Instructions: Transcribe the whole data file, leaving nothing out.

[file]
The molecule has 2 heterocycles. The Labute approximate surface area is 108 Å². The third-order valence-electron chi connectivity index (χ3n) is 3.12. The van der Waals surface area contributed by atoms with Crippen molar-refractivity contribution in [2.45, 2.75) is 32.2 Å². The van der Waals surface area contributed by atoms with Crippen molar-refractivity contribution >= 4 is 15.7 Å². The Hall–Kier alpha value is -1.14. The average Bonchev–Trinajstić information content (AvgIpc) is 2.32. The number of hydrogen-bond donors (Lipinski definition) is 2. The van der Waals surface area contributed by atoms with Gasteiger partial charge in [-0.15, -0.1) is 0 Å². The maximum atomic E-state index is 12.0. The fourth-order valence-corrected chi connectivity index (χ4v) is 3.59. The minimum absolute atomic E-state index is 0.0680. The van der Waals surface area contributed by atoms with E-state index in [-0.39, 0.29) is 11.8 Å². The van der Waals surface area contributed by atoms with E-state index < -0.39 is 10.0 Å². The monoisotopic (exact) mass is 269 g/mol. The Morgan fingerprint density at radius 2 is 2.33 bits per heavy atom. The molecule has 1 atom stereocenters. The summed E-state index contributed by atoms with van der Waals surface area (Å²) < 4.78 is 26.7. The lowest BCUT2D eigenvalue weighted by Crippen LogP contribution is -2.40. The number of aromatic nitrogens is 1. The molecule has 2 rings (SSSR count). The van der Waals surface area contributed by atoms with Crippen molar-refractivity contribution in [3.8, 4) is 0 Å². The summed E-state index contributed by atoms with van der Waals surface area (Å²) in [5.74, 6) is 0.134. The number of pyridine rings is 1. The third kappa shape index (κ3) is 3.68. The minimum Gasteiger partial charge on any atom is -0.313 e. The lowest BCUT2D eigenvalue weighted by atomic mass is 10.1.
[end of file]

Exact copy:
The molecule has 2 heterocycles. The Labute approximate surface area is 108 Å². The third-order valence-electron chi connectivity index (χ3n) is 3.12. The van der Waals surface area contributed by atoms with Crippen molar-refractivity contribution in [2.45, 2.75) is 32.2 Å². The van der Waals surface area contributed by atoms with Crippen molar-refractivity contribution >= 4 is 15.7 Å². The Hall–Kier alpha value is -1.14. The average Bonchev–Trinajstić information content (AvgIpc) is 2.32. The number of hydrogen-bond donors (Lipinski definition) is 2. The van der Waals surface area contributed by atoms with Gasteiger partial charge in [-0.15, -0.1) is 0 Å². The maximum atomic E-state index is 12.0. The fourth-order valence-corrected chi connectivity index (χ4v) is 3.59. The minimum absolute atomic E-state index is 0.0680. The van der Waals surface area contributed by atoms with E-state index in [-0.39, 0.29) is 11.8 Å². The van der Waals surface area contributed by atoms with E-state index < -0.39 is 10.0 Å². The monoisotopic (exact) mass is 269 g/mol. The Morgan fingerprint density at radius 2 is 2.33 bits per heavy atom. The molecule has 1 atom stereocenters. The summed E-state index contributed by atoms with van der Waals surface area (Å²) < 4.78 is 26.7. The lowest BCUT2D eigenvalue weighted by Crippen LogP contribution is -2.40. The number of aromatic nitrogens is 1. The molecule has 2 rings (SSSR count). The van der Waals surface area contributed by atoms with Crippen molar-refractivity contribution in [3.8, 4) is 0 Å². The summed E-state index contributed by atoms with van der Waals surface area (Å²) in [5.74, 6) is 0.134. The number of pyridine rings is 1. The third kappa shape index (κ3) is 3.68. The minimum Gasteiger partial charge on any atom is -0.313 e. The lowest BCUT2D eigenvalue weighted by atomic mass is 10.1.